News / Opinion

Shelley Loe and Russel Crystal
7 minute read
4 Oct 2021
1:36 pm

Elections 2021: Will SA politicians feel the wrath of ‘bored’ and ‘gatvol’ citizens?

Shelley Loe and Russel Crystal

South Africans would rather deal with telemarketers than listen to more political party promises, yet opposition parties are too boring to capitalise.

Picture File: A general view of local elections campaign posters on 10 May 2021 in Pretoria. Picture for illustration: Gallo Images/Lefty Shivambu

Bored, contemptuous and gatvol

That’s the description of the average South African voter (excluding the ANC elites, sycophants and grant dependents, of course). 

The biggest problem with this is that political parties are either unaware of this dark state of affairs, or are ignoring it.

Maybe President Cyril Ramaphosa, who recently admitted to making mistakes but promising not to make them again, has some inkling.

However, he also knows that in many rural and low-income areas which traditionally support the ANC, people’s apathy is resolved through social welfare grants. For the rest of us in urban and suburban areas, including towns outside of the metros, we simply couldn’t give a damn. 

That’s the boredom part.

We’ve become contemptuous of politicians. It is difficult to find someone who truly respects the position of a member of Parliament (MP)  – telesales people are held in higher esteem. The average South African voter would rather binge watch reruns of Keeping Up With The Kardashians than listen to another party leader spout forth.

Gatvol, for sure.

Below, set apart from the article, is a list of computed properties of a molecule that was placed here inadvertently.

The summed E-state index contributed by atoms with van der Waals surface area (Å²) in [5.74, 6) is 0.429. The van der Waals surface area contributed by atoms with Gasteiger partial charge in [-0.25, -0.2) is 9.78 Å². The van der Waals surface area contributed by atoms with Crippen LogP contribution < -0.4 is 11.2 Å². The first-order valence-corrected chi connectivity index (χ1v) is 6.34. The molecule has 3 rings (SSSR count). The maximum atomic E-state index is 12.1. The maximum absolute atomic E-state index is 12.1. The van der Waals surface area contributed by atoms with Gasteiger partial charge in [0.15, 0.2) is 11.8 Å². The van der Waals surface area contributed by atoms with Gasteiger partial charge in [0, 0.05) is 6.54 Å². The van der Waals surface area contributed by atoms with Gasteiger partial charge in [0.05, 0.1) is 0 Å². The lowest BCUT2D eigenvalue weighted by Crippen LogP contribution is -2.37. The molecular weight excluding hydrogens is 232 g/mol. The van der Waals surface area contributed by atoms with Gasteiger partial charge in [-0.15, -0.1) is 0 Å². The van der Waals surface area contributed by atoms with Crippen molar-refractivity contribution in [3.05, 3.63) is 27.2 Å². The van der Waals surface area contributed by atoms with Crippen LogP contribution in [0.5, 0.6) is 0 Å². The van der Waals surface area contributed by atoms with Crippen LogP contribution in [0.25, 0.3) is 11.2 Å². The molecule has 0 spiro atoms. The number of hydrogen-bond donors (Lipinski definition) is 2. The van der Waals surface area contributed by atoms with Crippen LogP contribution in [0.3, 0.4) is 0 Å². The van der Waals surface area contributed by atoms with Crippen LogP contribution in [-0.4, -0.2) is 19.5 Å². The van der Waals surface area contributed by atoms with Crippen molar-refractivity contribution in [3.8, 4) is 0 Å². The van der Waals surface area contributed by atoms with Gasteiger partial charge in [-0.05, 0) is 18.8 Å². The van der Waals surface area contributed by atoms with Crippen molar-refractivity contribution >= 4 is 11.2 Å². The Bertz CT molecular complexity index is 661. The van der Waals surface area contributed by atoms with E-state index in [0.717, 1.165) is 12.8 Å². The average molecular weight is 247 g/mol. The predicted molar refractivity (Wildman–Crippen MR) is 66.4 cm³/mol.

We have been let down so often that most of us don’t have the energy to even get angry anymore. In fact, people have even got beyond the fear of a future under the ANC. While former UK prime minister Margaret Thatcher once asked people to vote their hopes and not their fears, opposition parties in SA should be able, without trying, to get out the fear vote.

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Fear of an economic meltdown. Fear of the National Health Insurance, expropriation without compensation, Broad-Based Black Economic Empowerment and other menacing acronyms coming out of Luthuli House.

Fear of poverty and oppression under corrupt elitists. But no. No matter the warnings issued by Magnus Heystek, Big Daddy Liberty (Sihle Ngobese), Ted Blom, Roman Cabanac and the like, South Africans are simply keeping their own bubbles inflated, desperately hoping that when it inevitably bursts, they won’t find themselves in a pit latrine.

A week is a long time in politics, so the saying goes. But in South Africa, a week feels like a decade, which explains why, after only 26 years, most of us have lost the will to care, never mind vote.

The ANC is beyond redemption, on every level. The only possible rescue plan for the country is for the ANC to go, in its entirety.

There isn’t a faction or a wing or even an individual that has the credibility to lead a breakaway, let alone save what is left. It is a broken, disgraceful organisation and South Africans recognise this.

What’s worse, opposition parties don’t seem to have the savvy or the inclination to say it like it is. Now is the precise time for some hardcore, truthful campaign messages to jerk voters out of their lethargy. With the governing party at an all-time low, you’d think the opposition would go in for the kill. 

The evidence, if we needed more, is in their campaigns. The Democratic Alliance (DA) is running an unimaginative, deadly boring campaign, which started with “Time for Change” and has morphed into “The DA Get Things Done” and “United We Win”. Their ward candidates’ posters mostly look like Home Affairs ID photos.

The EFF relies entirely on the face of Julius Malema to stir voters, but even his brand of disruptiveness has lost its ability to disrupt. He’s pretty much establishment too, not least because he and his mates couldn’t resist the joys of capitalism and reverted to their ANC roots to steal a few benefits of their own.

Herman Mashaba is also the main drawcard of his new party, ActionSA, but he’s not a household name outside of Johannesburg and, fairly or not, there’s a perception that he’s the DA guy who will do business with the EFF. That’s hard to live down.